All the dead will be raised at the last day, the righteous and the unrighteous; and those that are then alive, not having died, will all be changed. However many the bodies that will have been buried, and turned to dust, and mingled with the dust of the earth, they will all be raised, individually, completely, and universally. They that have done good and they that have done evil will all come forth at the voice and by the power of the Son of God; and every soul will be again united to its own body. The body that returned to the earth will be raised, the same in substance, but different in properties and condition. This truth is established by the clear testimony of Scripture, and by instances mentioned in the Old and New Testaments of men raised from the dead. Moreover, the body is the soul’s companion, whether in sin or in holiness; and since there will be a general judgment, there must needs be a general resurrection. The resurrection of Christ proves the resurrection of the saints. He rose as their first fruits. He redeemed the whole man, body and soul. The whole person of the believer, as well as the true church, is united to him. In virtue of their union with Christ, and of his resurrection, as their Head, all believers will be raised in power, glory, and incorruption, fashioned like unto his glorious body. The bodies of all the wicked also will be raised by Christ, as a righteous and powerful Judge, to everlasting shame, contempt, and torments. To the natural man, the resurrection of the dead seems improbable, if not impossible. But they that believe the word of God, believe that the dead shall be raised; yea, the doctrine is most important and full of comfort to the children of God. The denial of it casts contempt upon the truth and power of God, and subverts the hope of the saints.
43. Of the general Judgment.
God has appointed a day in which he will judge the world in righteousness by that man whom he has ordained. The justice of God demands the appointment of such a day; the accusations of natural conscience witness to it; the relation subsisting between God and his creatures shows its necessity; the ascension of Christ and the positive testimonies of Scripture certainly prove it and place the doctrine beyond all doubt or question. God appointed a day of judgment to manifest the glory of his love and grace in the salvation of his church, the glory of his justice and power in the condemnation of impenitent sinners, and the equity of his government over all men, in all things, throughout all ages. God has appointed Jesus Christ to be the Judge of the world in order that he, who, at his first appearance, humbled himself, obscured his glory, and endured the shame, may appear to all in infinite greatness and glory. Christ, therefore, will be the Judge, and men and fallen angels will be judged. The rule of the judgment will be the books that shall be opened; and the time of the judgment will be the day appointed for that purpose. This judgment will, it is certain, be a general, righteous, and final judgment on all things for ever and ever.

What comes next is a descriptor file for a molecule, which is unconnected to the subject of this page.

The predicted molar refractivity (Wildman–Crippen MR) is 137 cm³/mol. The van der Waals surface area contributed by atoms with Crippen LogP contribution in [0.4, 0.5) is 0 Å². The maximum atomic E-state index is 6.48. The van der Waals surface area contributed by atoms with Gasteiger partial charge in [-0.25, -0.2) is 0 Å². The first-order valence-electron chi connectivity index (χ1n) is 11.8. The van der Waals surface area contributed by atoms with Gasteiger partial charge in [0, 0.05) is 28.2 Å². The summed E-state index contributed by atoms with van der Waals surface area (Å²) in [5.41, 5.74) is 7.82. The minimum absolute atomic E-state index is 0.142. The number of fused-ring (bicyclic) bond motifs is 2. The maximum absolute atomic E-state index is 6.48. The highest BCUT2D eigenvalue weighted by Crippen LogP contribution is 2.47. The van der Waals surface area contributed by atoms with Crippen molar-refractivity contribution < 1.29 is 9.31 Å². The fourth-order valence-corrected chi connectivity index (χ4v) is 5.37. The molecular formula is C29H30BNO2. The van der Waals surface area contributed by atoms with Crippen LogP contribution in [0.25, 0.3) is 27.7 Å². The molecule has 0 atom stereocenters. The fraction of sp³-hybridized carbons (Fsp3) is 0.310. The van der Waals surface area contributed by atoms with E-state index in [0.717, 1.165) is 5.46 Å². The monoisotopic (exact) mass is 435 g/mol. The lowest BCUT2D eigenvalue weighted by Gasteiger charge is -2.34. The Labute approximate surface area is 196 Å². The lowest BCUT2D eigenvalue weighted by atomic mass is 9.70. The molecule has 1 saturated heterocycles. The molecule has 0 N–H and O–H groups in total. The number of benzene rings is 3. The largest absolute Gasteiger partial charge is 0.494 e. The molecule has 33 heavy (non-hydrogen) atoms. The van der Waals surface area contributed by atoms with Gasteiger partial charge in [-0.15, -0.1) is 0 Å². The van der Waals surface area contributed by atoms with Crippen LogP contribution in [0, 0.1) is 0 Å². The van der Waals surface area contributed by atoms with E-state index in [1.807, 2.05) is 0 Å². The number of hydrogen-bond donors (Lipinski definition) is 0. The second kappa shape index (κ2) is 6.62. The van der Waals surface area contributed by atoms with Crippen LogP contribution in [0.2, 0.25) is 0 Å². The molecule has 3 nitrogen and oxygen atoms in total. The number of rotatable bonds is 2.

Christ desired to declare the certainty of a day of judgment, to deter men from presumptuous sin, and to comfort the godly in their afflictions. But, though a day is appointed in which he will judge the world, he did not wish it known when the day would come, that men might not be careless, but ever watchful and ready.
44. Of the Eternal State of the Wicked and the Godly.
At the general judgment, the wicked and the godly will be fixed in their eternal habitations, and their place, state, and condition will never be changed. By the power of the sentence pronounced by the Judge at the great day upon the wicked on his left hand, “Depart from me, ye cursed,” etc., they “shall go away into everlasting punishment”; and their punishment will certainly be righteous because it proceeds from the Omniscient, who sees all secret things, the Judge of all the earth, the essentially righteous God, for whom it is impossible to subvert a man in his cause. Their punishment involves the total loss of all happiness, all consolation, and all hope of being ever saved. It involves also unutterable torment, for they “shall be punished with everlasting destruction from the presence of the Lord, and from the glory of his power”; and Scripture says “that their worm dieth not, and the fire is not quenched,” that they shall be cast into “the lake which burneth with fire and brimstone,” and into outer darkness, bound hand and foot : there shall be weeping and gnashing of teeth; and their punishment will be everlasting.
But as to the godly, they shall go, at the gracious call of the Judge, into life eternal. This will be a life perfectly free from sin and all its consequences; and it will bring with it the full fruition of all happiness, glory, and consolation that human nature made perfect is capable of enjoying. This glory will essentially consist in beholding the glory of the Lord shining in all the perfections of his nature, in enjoying his peace without ceasing, in admiring and loving him, rejoicing in him, serving him and becoming like him; and its endless duration will be the crown of its excellence. Various expressions are used in Scripture to set forth the eternal glory of the saints; such as “entering into the joy of their Lord”; “the eternal weight of glory”; “being satisfied with the likeness of God”; “reigning with the Lord,” and that without ceasing and for ever.